The number of jobs added to the U.S. economy each month is a barometer of how consumers and potential homebuyers are faring in today's environment.

But getting those job numbers right – or even to a point where there's agreement across the board – seems to be an exercise in futility.

Human Resources firm Automatic Data Processing plans to launch its October private sector jobs report on Thursday. The new formula ADP uses for its job calculations is supposed to make the findings more in line with private sector, non-farm payroll figures from the government.

Capital Economics responded to this idea saying "recent changes to the way ADP calculates its measure of employment means it now has an even closer historical relationship with the official payroll data. But what really matters is whether it is a more accurate real-time predictor of the initial payroll estimate."

Yes, but will the more accurate numbers provide stronger information on the whole? Not when you consider that, before the revamp, the ADP numbers weren't that far off to begin with.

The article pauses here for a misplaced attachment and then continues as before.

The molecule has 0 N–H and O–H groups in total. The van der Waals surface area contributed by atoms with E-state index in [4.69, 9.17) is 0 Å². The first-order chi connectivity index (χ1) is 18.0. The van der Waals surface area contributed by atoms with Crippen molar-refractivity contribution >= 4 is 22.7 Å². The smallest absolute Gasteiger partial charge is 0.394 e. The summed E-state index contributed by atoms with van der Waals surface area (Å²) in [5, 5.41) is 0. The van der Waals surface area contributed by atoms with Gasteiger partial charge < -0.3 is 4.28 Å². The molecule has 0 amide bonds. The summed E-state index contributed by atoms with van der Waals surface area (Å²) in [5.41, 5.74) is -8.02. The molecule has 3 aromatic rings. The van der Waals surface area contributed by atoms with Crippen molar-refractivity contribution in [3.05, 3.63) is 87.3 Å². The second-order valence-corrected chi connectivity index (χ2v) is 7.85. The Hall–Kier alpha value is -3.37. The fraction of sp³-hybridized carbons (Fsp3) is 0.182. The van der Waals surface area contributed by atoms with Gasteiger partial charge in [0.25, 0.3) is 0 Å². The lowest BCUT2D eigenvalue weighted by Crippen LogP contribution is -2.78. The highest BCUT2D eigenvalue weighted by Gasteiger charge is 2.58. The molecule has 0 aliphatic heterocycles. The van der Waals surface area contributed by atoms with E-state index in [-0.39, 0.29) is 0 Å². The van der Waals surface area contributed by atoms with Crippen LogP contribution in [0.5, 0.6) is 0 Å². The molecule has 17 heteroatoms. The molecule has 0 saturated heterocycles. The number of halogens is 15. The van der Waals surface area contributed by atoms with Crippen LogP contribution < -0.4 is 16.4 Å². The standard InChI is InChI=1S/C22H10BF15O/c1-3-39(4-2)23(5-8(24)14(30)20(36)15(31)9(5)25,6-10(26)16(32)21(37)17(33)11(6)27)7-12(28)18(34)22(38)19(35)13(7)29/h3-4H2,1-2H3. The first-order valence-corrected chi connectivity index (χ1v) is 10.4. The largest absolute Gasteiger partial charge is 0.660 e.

The new ADP job calculation method will use data from Moody's Analytics, in order to give a more accurate number.

But, Capital Economics says the "old ADP data appeared to overstate the recent strength of employment gains." The research firm says the Bureau of Labor Statistics actually revised its March 2012 job gains report upward, suggesting ADP's more optimistic report from earlier in the year was more accurate than initially presumed.

ADP reported that the private sector added 162,000 jobs in September, while the Bureau of Labor Statistics reported 114,000 employment gains for the same period.